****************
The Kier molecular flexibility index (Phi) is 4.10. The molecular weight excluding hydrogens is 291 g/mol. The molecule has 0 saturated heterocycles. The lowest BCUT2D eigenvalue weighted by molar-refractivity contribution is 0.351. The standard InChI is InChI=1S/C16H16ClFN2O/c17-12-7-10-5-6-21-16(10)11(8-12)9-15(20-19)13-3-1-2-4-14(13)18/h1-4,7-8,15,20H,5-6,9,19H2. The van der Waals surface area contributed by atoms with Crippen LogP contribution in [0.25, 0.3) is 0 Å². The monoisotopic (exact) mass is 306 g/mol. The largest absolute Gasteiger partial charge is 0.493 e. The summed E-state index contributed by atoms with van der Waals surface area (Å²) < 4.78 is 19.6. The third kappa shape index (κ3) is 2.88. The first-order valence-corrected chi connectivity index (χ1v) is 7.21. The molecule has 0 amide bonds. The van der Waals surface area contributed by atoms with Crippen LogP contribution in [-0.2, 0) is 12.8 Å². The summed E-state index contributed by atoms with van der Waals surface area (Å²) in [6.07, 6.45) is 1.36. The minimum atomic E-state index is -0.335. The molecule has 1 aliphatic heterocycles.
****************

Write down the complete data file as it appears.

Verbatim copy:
The Kier molecular flexibility index (Phi) is 4.10. The molecular weight excluding hydrogens is 291 g/mol. The molecule has 0 saturated heterocycles. The lowest BCUT2D eigenvalue weighted by molar-refractivity contribution is 0.351. The standard InChI is InChI=1S/C16H16ClFN2O/c17-12-7-10-5-6-21-16(10)11(8-12)9-15(20-19)13-3-1-2-4-14(13)18/h1-4,7-8,15,20H,5-6,9,19H2. The van der Waals surface area contributed by atoms with Crippen LogP contribution in [0.25, 0.3) is 0 Å². The monoisotopic (exact) mass is 306 g/mol. The largest absolute Gasteiger partial charge is 0.493 e. The summed E-state index contributed by atoms with van der Waals surface area (Å²) < 4.78 is 19.6. The third kappa shape index (κ3) is 2.88. The first-order valence-corrected chi connectivity index (χ1v) is 7.21. The molecule has 0 amide bonds. The van der Waals surface area contributed by atoms with Crippen LogP contribution in [-0.2, 0) is 12.8 Å². The summed E-state index contributed by atoms with van der Waals surface area (Å²) in [6.07, 6.45) is 1.36. The minimum atomic E-state index is -0.335. The molecule has 1 aliphatic heterocycles.